Quite the unholy guilty party

Back when i grew up in the 80’s, people routinely dealt drugs and got away with it and got wealthy then turned legit and kept all the ill gotten gains and got women cause they had money. People, expecially geeks remember this, and who is in charge of all this stuff, yes, geeks with long memories of stolen girls due to drug dealing money and lost opportunities because of the broken system not cathing the cheats. Now the geeks are getting back at the cheats. good for them.

Anonymous Coward says:

Re: Quite the unholy guilty party

This is covered under the pursuit of happiness reference in our laws. You are allowed to do illegal things and the government is only allowed to go after you when they are legitimatly made aware of things. As is, we have a rogue agency using unconstitutional information to violate our rights roundly. They also seem to target minorities more based on the problems with driving while black. If you don’t beleive any of this, congradulations, you aren’t black and get to stay ignorant for longer than everyone else.

Anonymous Coward says:

Re: Quite the unholy guilty party

You’re assuming that it’s mainly “cheats” who are getting nabbed by this systematic abuse. It’s much likelier that the “cheats” – or the affluent, in any case – are using their resources to get around this system or use it for their own purposes. This leaves the people who don’t have enough money to fight back, and so they get caught in the dragnet by cops looking for easy money.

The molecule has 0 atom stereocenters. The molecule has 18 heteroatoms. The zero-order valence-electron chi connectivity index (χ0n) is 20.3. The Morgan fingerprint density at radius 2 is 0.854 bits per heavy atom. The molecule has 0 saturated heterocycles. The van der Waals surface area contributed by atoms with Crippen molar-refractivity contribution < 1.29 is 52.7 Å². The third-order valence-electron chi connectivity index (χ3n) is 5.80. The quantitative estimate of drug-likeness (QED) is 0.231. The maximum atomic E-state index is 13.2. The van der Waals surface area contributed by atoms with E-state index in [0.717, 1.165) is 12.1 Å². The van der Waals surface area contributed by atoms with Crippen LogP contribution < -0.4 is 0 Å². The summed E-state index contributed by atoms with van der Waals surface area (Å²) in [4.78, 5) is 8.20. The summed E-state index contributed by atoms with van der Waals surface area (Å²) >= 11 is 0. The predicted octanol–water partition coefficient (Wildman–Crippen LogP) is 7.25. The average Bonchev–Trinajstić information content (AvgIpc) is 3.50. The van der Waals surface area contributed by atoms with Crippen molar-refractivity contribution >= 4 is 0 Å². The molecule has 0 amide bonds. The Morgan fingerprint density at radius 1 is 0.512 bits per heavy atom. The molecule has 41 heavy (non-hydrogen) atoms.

Never mind that “geeks” generally don’t make it into law enforcement. The force won’t let you in if you’re too intelligent. Geeks are the ones getting harassed by the “cheats” to “nerd harder” just so they can break the encryption on your iPhone.

I get where your sentiment comes from, but it’s pretty heavily misguided.

Anonymous Coward says:

Re: Re: Re: Quite the unholy guilty party

Quite well, then. No jail time for the perjurers, no mention of even a fine or court costs. They’re still employed. No punishment for the department or anyone in it. Even in the rare case where there’s a financial settlement, it comes out of the general city budget and the police lose nothing. (Have you ever heard of a police department that wanted to buy a tank or whatever, but didn’t have money because of a civil-rights suit?)

JoeCool (profile) says:

We've seen this before

It’s all under the category "if you’ve done nothing wrong, you have nothing to fear." People won’t care about evidence laundering as long as it’s used against "criminals" like drug dealers. They won’t believe it could ever be used against them… until they get a DWI after being reported for having two beers at Chili’s before leaving in their car. By that point, it’s far too late to whine.

JoeCool (profile) says:

Re: Re: We've seen this before

My point is that most people have no idea how much alcohol they can drink in a set period of time to remain under whatever their state sets as the legal limit. They figure if they’re not at least “buzzed”, they’re fine… and that’s very often not the case. The first they realize that one or two or however many they drink during the meal will put them over the limit is when the machine goes “bing!” and they get cuffed.

Most of these people will never get caught because they don’t run checkpoints everywhere every single day. However, that doesn’t mean someone couldn’t report them, and then the police invent a reason to pull them over and claim they smell alcohol on their breathe or something.

Anonymous Coward says:

In other reports...